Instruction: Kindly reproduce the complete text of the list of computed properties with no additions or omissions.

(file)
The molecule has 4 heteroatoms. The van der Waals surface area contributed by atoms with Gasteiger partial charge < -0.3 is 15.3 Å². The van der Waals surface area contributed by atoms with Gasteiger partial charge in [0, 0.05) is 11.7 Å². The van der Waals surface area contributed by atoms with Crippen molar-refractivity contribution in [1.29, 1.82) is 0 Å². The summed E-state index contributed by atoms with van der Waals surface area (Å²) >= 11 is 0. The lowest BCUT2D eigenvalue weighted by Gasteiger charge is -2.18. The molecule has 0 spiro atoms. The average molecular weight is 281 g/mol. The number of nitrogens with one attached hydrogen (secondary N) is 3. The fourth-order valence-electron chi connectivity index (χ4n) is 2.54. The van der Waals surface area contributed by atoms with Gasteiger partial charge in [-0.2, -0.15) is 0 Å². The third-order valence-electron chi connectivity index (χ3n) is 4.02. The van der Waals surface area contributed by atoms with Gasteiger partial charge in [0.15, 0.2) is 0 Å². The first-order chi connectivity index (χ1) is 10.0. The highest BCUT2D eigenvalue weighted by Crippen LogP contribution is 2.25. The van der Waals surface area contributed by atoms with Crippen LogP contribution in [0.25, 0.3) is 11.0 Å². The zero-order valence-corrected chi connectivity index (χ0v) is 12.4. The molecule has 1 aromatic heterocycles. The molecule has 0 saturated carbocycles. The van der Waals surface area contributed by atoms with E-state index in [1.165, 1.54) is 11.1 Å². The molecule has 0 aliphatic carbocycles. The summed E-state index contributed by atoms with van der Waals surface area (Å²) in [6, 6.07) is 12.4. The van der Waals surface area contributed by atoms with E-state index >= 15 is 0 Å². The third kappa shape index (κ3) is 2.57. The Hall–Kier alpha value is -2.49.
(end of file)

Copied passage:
The molecule has 4 heteroatoms. The van der Waals surface area contributed by atoms with Gasteiger partial charge < -0.3 is 15.3 Å². The van der Waals surface area contributed by atoms with Gasteiger partial charge in [0, 0.05) is 11.7 Å². The van der Waals surface area contributed by atoms with Crippen molar-refractivity contribution in [1.29, 1.82) is 0 Å². The summed E-state index contributed by atoms with van der Waals surface area (Å²) >= 11 is 0. The lowest BCUT2D eigenvalue weighted by Gasteiger charge is -2.18. The molecule has 0 spiro atoms. The average molecular weight is 281 g/mol. The number of nitrogens with one attached hydrogen (secondary N) is 3. The fourth-order valence-electron chi connectivity index (χ4n) is 2.54. The van der Waals surface area contributed by atoms with Gasteiger partial charge in [-0.2, -0.15) is 0 Å². The third-order valence-electron chi connectivity index (χ3n) is 4.02. The van der Waals surface area contributed by atoms with Gasteiger partial charge in [0.15, 0.2) is 0 Å². The first-order chi connectivity index (χ1) is 10.0. The highest BCUT2D eigenvalue weighted by Crippen LogP contribution is 2.25. The van der Waals surface area contributed by atoms with Crippen LogP contribution in [0.25, 0.3) is 11.0 Å². The zero-order valence-corrected chi connectivity index (χ0v) is 12.4. The molecule has 1 aromatic heterocycles. The molecule has 0 saturated carbocycles. The van der Waals surface area contributed by atoms with E-state index in [1.165, 1.54) is 11.1 Å². The molecule has 0 aliphatic carbocycles. The summed E-state index contributed by atoms with van der Waals surface area (Å²) in [6, 6.07) is 12.4. The van der Waals surface area contributed by atoms with E-state index >= 15 is 0 Å². The third kappa shape index (κ3) is 2.57. The Hall–Kier alpha value is -2.49.